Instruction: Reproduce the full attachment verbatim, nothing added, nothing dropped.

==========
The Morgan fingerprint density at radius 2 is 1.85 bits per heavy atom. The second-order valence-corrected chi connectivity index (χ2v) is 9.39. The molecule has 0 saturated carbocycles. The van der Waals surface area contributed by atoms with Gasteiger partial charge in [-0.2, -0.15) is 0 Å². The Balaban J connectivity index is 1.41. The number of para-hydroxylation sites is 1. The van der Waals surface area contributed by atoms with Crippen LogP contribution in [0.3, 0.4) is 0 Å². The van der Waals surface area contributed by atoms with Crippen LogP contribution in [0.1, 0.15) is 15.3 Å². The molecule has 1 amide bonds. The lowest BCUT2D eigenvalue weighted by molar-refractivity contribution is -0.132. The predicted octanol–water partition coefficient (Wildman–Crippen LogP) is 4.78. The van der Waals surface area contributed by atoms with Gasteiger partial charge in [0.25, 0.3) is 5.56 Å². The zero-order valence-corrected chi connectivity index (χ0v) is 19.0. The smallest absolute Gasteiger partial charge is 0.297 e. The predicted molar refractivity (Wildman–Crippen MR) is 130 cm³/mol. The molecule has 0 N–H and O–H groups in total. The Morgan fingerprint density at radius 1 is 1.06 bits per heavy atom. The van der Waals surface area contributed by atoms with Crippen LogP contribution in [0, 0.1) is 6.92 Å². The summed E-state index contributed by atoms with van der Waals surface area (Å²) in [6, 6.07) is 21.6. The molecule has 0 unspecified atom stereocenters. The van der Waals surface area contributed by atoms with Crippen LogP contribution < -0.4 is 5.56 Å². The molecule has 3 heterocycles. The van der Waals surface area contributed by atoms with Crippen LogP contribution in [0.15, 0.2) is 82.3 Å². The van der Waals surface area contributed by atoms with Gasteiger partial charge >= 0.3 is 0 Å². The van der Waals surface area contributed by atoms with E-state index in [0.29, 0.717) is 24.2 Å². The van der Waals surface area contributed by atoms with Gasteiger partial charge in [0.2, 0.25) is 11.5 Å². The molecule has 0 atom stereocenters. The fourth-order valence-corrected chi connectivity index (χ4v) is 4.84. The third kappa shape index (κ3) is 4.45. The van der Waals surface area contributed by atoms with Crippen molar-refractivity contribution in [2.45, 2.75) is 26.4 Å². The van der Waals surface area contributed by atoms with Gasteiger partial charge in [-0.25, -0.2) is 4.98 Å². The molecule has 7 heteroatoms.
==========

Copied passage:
The Morgan fingerprint density at radius 2 is 1.85 bits per heavy atom. The second-order valence-corrected chi connectivity index (χ2v) is 9.39. The molecule has 0 saturated carbocycles. The van der Waals surface area contributed by atoms with Gasteiger partial charge in [-0.2, -0.15) is 0 Å². The Balaban J connectivity index is 1.41. The number of para-hydroxylation sites is 1. The van der Waals surface area contributed by atoms with Crippen LogP contribution in [0.3, 0.4) is 0 Å². The van der Waals surface area contributed by atoms with Crippen LogP contribution in [0.1, 0.15) is 15.3 Å². The molecule has 1 amide bonds. The lowest BCUT2D eigenvalue weighted by molar-refractivity contribution is -0.132. The predicted octanol–water partition coefficient (Wildman–Crippen LogP) is 4.78. The van der Waals surface area contributed by atoms with Gasteiger partial charge in [0.25, 0.3) is 5.56 Å². The zero-order valence-corrected chi connectivity index (χ0v) is 19.0. The smallest absolute Gasteiger partial charge is 0.297 e. The predicted molar refractivity (Wildman–Crippen MR) is 130 cm³/mol. The molecule has 0 N–H and O–H groups in total. The Morgan fingerprint density at radius 1 is 1.06 bits per heavy atom. The van der Waals surface area contributed by atoms with Crippen LogP contribution in [0, 0.1) is 6.92 Å². The summed E-state index contributed by atoms with van der Waals surface area (Å²) in [6, 6.07) is 21.6. The molecule has 0 unspecified atom stereocenters. The van der Waals surface area contributed by atoms with Crippen LogP contribution < -0.4 is 5.56 Å². The molecule has 3 heterocycles. The van der Waals surface area contributed by atoms with Crippen LogP contribution in [0.15, 0.2) is 82.3 Å². The van der Waals surface area contributed by atoms with Gasteiger partial charge >= 0.3 is 0 Å². The van der Waals surface area contributed by atoms with E-state index in [0.29, 0.717) is 24.2 Å². The van der Waals surface area contributed by atoms with Gasteiger partial charge in [0.2, 0.25) is 11.5 Å². The molecule has 0 atom stereocenters. The fourth-order valence-corrected chi connectivity index (χ4v) is 4.84. The third kappa shape index (κ3) is 4.45. The van der Waals surface area contributed by atoms with Crippen molar-refractivity contribution in [2.45, 2.75) is 26.4 Å². The van der Waals surface area contributed by atoms with Gasteiger partial charge in [-0.25, -0.2) is 4.98 Å². The molecule has 7 heteroatoms.